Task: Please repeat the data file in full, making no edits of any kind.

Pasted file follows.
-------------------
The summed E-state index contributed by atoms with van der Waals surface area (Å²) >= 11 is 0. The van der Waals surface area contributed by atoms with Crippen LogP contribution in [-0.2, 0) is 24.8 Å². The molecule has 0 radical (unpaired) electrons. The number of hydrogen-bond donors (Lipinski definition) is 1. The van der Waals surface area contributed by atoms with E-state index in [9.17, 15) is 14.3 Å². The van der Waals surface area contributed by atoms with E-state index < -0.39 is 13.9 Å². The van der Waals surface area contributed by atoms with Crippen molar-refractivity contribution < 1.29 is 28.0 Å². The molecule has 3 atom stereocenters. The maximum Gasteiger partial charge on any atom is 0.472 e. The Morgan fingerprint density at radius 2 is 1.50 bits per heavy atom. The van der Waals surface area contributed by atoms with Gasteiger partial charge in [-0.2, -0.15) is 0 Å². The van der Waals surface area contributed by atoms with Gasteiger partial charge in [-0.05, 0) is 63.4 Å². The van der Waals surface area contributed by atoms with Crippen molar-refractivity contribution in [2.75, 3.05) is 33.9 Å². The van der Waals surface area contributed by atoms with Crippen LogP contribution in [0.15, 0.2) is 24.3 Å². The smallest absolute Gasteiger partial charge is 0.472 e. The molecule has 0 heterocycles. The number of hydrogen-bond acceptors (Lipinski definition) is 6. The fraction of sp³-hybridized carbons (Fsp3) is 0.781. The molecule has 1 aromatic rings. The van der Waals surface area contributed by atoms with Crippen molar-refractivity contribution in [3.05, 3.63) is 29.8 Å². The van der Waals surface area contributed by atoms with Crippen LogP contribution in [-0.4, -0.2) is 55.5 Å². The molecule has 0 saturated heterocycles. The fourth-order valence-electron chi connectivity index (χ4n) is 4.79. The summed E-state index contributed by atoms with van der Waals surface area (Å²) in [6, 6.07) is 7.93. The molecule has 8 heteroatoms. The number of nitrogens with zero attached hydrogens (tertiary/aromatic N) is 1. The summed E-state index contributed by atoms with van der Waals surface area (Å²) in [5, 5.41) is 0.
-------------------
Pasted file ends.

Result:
The summed E-state index contributed by atoms with van der Waals surface area (Å²) >= 11 is 0. The van der Waals surface area contributed by atoms with Crippen LogP contribution in [-0.2, 0) is 24.8 Å². The molecule has 0 radical (unpaired) electrons. The number of hydrogen-bond donors (Lipinski definition) is 1. The van der Waals surface area contributed by atoms with E-state index in [9.17, 15) is 14.3 Å². The van der Waals surface area contributed by atoms with E-state index < -0.39 is 13.9 Å². The van der Waals surface area contributed by atoms with Crippen molar-refractivity contribution < 1.29 is 28.0 Å². The molecule has 3 atom stereocenters. The maximum Gasteiger partial charge on any atom is 0.472 e. The Morgan fingerprint density at radius 2 is 1.50 bits per heavy atom. The van der Waals surface area contributed by atoms with Gasteiger partial charge in [-0.2, -0.15) is 0 Å². The van der Waals surface area contributed by atoms with Gasteiger partial charge in [-0.05, 0) is 63.4 Å². The van der Waals surface area contributed by atoms with Crippen molar-refractivity contribution in [2.75, 3.05) is 33.9 Å². The van der Waals surface area contributed by atoms with Crippen LogP contribution in [0.15, 0.2) is 24.3 Å². The smallest absolute Gasteiger partial charge is 0.472 e. The molecule has 0 heterocycles. The number of hydrogen-bond acceptors (Lipinski definition) is 6. The fraction of sp³-hybridized carbons (Fsp3) is 0.781. The molecule has 1 aromatic rings. The van der Waals surface area contributed by atoms with Crippen molar-refractivity contribution in [3.05, 3.63) is 29.8 Å². The van der Waals surface area contributed by atoms with Crippen LogP contribution in [-0.4, -0.2) is 55.5 Å². The molecule has 0 saturated heterocycles. The fourth-order valence-electron chi connectivity index (χ4n) is 4.79. The summed E-state index contributed by atoms with van der Waals surface area (Å²) in [6, 6.07) is 7.93. The molecule has 8 heteroatoms. The number of nitrogens with zero attached hydrogens (tertiary/aromatic N) is 1. The summed E-state index contributed by atoms with van der Waals surface area (Å²) in [5, 5.41) is 0.